In a FinancialRegulatory Authority Arbitration Statement of Claim filed in February 2010, Aaron Berkowitz alleged fraud, breach of contract, and negligence in connection with alleged misconduct involving unspecified securities.
Yup, those are the vague generalities with which FINRA publicly reports its arbitrations: a kitchen sink of allegations and unspecified transactions. Nonetheless, claimant Berkowitz sought $30,000 in compensatory damages plus treble damages, attorneys' fees, interest, and costs. (In the Matter of the Arbitration Between Aaron Berkowitz, Claimant, v., Respondent; FINRA Arbitration 10-00749, Aug. 4, 2011).
Respondent Morgan Stanley Smith Barney generally denied the allegations, asserted various affirmative defenses, and requested an expungement of this arbitration from the Central Registration Depository records of unnamed party Donald Nowak, its associated person.
Quite thecocktail, no? One part accusation, one part unspecified securities, one part general denial, and one part unnamed broker.
Of course, once poured into your chilled glass, you will be surprised to learn that in February 2011, Berkowitz notified FINRA that this concoction had settled.
Bottoms up, case closed — well, almost.
In April 2011, MSSB requested the expungement of Nowak's CRD, to which Berkowitz submitted no response. Following a hearing, the FINRA arbitrator recommended the expungement.
That's great. We don't really know what the customer complained about. We can't fathom why MSSB settled. And now we learn that an individual not even named in the arbitration won the arbitrator's recommendation for an expungement — why? I dunno.
Jigsaw Arbitration Puzzle
Given how little we know about the facts in this case, you might have some fun considering the arbitrator's punch list of key considerations compelling the expungement. In essence, here are the puzzle pieces — put them together in whatever fashion makes sense for you:
- Nowak was not named as a respondent in the customer's arbitration;
- Berkowitz's accounts were non-discretionary;
- At the time Berkowitz's accounts at Morgan Stanley Smith Barney were established, Nowak advised the customer that (a) He would not manage the accounts; and (b) MSSB prohibited management of accounts with specified minimum balances (which I infer was the threshold disqualification here);
- Most of the securities in Berkowitz's accounts were transferred from his previous broker/dealer;
- Berkowitz regularly monitored his investments online, and received monthly account statements;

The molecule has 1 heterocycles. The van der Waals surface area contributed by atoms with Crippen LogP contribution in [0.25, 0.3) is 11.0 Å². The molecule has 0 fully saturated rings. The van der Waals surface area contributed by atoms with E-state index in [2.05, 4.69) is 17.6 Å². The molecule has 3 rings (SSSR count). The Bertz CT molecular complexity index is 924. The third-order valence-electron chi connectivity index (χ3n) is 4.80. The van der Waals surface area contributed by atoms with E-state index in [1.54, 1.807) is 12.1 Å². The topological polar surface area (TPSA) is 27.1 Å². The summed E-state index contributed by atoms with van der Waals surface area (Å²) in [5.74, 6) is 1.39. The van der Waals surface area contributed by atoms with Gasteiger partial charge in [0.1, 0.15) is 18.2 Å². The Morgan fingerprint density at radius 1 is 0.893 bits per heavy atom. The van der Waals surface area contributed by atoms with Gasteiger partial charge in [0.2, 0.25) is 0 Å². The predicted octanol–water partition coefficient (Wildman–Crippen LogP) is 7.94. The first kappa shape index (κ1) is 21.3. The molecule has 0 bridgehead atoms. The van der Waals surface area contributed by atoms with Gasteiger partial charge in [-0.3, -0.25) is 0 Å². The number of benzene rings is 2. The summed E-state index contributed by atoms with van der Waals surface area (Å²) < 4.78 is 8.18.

- The trades executed during the account's five-month history at Morgan Stanley Smith Barney were made by Berkowitz on an unsolicited basis;
- The period during which Berkowitz incurred losses was the major market downturn in the latter part of 2008;
- Nowak is not a party or signatory to (and did not contribute to) the settlement; and
- Berkowitz's letter of March 22, 2011 exonerated Nowak from responsibility for his losses, and supports the expungement.
Summing It All Up
So, lemme see if I understand this mess. A public customer sues a brokerage firm but doesn't name the servicing stockbroker. The customer complains about trading, but he has a non-discretionary account and the unnamed broker pointedly told the customer that he could not manage his account (likely because it was too small under the firm's guidelines).
The customer appears to be complaining about positions that were transferred to MSSB from another firm and not solicited by the unnamed broker. During the five-month period about which the customer complained of losses, the stock market was in the midst of the historic 2008 crash. Finally, the customer exonerated the unnamed broker in March 2011, raising the question of just exactly who did what, when, where, how, and why. Otherwise, this arbitration is crystal clear.
Of course, I have no idea, whatsoever, about what MSSB settled with its customer Berkowitz, much less why. On the other hand, speaking of “crystal clear,” wow, I could sure use a big, dry Martini after trying to figure this out.
As a result of an editing error, an earlier version of this column incorrectly portrayed Aaron Berkowitz as the person being accused of fraud, breach of contract, and negligence. Berkowitz was the claimant.